Item description for Narnia/Prince Caspain (Movie)-Digest by C. S. Lewis & Pauline Baynes...
Overview Four children return to Narnia to help Prince Caspian and his army of Talking Beasts battle the evil forces that have seized the kingdom. Reprint. 400,000 first printing.
This mass-market paperback edition of Prince Caspian, book four in The Chronicles of Narnia, features black-and-white illustrations by the series' original illustrator, Pauline Baynes, and eight pages of stills from the epic motion picture. Read it before you watch the movie
The Pevensie siblings travel back to Narnia to help a prince denied his rightful throne as he gathers an army in a desperate attempt to rid his land of a false king. But in the end, it is a battle of honor between two men alone that will decide the fate of an entire world.
Prince Caspian is the fourth book in C. S. Lewis's classic fantasy series, which has been drawing readers of all ages into a magical land with unforgettable characters for over sixty years. This is a stand-alone novel, but if you would like to see more of Lucy and Edmund's adventures, read The Voyage of the Dawn Treader, the fifth book in The Chronicles of Narnia.
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Est. Packaging Dimensions: Length: 0.75" Width: 5.25" Height: 7.75" Weight: 0.4 lbs.
Release Date Apr 1, 2008
Publisher Zondervan Publishing
Series Chronicles Of Narnia
ISBN 0061231134 ISBN13 9780061231131
Availability 0 units.
More About C. S. Lewis & Pauline Baynes
C.S. Lewis was a professor of medieval and Renaissance literature at Oxford and Cambridge universities who wrote more than thirty books in his lifetime, including The Screwtape Letters, The Chronicles of Narnia, and Mere Christianity. He died in 1963.
C. S. Lewis was born in 1898 and died in 1963.
C. S. Lewis has published or released items in the following series...
Reviews - What do customers think about Narnia/Prince Caspain (Movie)-Digest?
Another Great Read Nov 22, 2009
In this fourth book of The Chronicles of Narnia, things are not going well. The King and his wife have both died, and their heir, Prince Caspian, is being raised by his uncle, Miraz. Miraz takes the throne and declares himself King. Caspian escapes and finds his way to Narnia.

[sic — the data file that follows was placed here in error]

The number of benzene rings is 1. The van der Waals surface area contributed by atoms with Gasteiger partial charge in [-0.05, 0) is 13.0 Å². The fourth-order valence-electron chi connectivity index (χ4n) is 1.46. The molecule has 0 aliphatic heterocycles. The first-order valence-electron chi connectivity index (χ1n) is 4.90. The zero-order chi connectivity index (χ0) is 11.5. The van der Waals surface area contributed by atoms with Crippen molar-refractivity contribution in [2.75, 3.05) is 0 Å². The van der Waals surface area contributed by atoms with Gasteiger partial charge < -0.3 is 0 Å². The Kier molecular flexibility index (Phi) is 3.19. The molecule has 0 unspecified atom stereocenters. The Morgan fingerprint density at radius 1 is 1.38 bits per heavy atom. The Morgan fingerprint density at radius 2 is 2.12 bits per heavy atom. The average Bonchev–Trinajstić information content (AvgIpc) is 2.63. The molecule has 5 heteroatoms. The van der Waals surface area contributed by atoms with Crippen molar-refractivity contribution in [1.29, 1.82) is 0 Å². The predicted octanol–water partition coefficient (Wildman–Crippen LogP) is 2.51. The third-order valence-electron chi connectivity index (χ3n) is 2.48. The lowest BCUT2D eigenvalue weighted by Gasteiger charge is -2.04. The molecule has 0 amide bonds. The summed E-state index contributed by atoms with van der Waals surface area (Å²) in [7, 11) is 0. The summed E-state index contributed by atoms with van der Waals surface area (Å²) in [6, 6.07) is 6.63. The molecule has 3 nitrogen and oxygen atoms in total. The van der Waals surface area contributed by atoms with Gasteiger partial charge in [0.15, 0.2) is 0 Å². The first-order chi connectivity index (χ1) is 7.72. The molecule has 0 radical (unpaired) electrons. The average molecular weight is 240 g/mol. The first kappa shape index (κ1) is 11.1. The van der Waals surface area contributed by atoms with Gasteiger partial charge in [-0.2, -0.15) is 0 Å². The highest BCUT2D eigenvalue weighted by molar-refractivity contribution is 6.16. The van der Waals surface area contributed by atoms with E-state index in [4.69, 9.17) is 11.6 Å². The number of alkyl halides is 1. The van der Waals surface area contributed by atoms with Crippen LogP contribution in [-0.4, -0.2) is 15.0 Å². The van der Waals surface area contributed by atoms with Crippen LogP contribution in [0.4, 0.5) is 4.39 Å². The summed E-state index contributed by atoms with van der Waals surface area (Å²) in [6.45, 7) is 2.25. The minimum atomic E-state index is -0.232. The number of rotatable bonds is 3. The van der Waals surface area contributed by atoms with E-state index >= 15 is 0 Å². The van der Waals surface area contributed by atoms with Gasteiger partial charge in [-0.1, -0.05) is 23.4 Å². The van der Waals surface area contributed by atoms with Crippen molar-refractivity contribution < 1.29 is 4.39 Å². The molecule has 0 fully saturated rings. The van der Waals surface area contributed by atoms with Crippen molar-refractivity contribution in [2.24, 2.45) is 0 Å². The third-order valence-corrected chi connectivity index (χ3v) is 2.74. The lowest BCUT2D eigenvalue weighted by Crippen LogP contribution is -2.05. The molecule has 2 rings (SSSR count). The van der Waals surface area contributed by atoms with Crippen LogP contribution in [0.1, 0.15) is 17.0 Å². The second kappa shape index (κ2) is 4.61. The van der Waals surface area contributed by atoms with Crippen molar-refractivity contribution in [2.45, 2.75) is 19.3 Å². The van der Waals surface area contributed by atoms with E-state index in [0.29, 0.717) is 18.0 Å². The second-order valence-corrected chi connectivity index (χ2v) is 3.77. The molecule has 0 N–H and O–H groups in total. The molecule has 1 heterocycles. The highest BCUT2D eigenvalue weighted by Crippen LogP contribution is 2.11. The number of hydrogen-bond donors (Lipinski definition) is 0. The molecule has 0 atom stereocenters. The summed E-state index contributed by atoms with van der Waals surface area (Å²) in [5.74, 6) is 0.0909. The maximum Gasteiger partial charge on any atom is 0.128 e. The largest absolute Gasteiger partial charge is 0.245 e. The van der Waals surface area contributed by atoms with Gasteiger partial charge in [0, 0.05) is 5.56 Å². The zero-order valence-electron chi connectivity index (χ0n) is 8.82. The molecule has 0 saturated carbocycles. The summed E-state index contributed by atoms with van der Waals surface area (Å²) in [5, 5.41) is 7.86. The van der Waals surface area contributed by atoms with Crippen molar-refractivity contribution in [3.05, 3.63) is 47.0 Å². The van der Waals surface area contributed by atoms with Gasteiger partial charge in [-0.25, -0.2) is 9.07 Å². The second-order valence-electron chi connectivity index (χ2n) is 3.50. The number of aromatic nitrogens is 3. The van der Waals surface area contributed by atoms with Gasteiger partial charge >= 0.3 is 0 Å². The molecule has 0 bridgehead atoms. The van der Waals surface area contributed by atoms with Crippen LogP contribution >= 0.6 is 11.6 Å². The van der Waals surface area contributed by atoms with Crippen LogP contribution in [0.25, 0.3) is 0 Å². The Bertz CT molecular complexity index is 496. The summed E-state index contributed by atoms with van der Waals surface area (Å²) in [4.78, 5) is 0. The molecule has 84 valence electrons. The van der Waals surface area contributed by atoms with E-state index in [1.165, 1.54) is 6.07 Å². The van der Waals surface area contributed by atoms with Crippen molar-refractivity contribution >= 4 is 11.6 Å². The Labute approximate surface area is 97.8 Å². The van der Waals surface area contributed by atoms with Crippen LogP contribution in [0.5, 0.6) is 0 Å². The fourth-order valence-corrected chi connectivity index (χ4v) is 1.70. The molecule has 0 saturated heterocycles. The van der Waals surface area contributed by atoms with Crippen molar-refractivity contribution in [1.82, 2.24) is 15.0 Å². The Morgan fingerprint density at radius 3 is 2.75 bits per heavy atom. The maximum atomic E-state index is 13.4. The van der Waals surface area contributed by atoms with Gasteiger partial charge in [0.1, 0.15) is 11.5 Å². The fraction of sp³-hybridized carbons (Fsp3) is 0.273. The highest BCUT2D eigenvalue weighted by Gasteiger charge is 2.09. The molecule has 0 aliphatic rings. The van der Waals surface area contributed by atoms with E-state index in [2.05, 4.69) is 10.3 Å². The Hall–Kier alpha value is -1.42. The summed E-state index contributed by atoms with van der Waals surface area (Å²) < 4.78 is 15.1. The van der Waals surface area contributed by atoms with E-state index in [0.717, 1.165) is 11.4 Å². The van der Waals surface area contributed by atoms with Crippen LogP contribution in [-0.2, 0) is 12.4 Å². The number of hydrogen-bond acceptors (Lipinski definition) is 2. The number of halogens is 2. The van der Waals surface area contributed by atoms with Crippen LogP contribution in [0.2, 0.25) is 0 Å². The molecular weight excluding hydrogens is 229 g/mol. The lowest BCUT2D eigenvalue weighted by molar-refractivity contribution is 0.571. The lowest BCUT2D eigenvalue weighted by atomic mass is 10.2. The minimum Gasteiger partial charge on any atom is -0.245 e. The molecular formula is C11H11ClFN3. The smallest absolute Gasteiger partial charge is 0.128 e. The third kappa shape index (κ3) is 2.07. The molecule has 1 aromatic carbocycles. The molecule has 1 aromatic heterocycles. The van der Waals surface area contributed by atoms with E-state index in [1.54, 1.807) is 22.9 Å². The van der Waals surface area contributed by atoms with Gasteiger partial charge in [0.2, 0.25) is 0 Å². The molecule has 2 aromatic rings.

Miraz never believed in any of the old tales about Narnia, talking animals, dwarves or even Aslan. Caspian does, and is delighted to encounter all of these characters when he arrives in Narnia. The dwarves and animals all pledge their loyalty to Caspian, but Miraz is determined to put an end to him once and for all. He brings an army and the battle for control of the kingdom begins.
Outnumbered, things are not going well for Caspian and his forces. Fearing defeat, he blows the magic horn left behind by Susan when she, Peter, Edmund and Lucy reigned the land. Although it was a thousand years ago, the tales of their heroics and kind governance remain part of the fabric of Narnia. The horn is supposed to bring the four to the aid of whomever blows it. Desparate, Caspian does just that.
Back in England, the four children are in a train station, ready to journey back to their respective schools after holiday. To them, only a year has passed since their time in Narnia. But when the horn sounds, they are transported back, only to find that little remained that they recognized. They met up with a dwarf from the Caspian army, and he took them to meet Caspian. There, they fight at his side with the help of Aslan who awakens the old magic of the land and Mariz and his army are defeated. Caspian will be King Caspian and rule Narnia as it's rightful ruler.
This was another enjoyable journey back to the land of Narnia. This book is recommended for young readers, and for parents who wish to share the adventure with their children, and for lovers of fantasy series.
The Second Adventure in Narnia Jan 21, 2009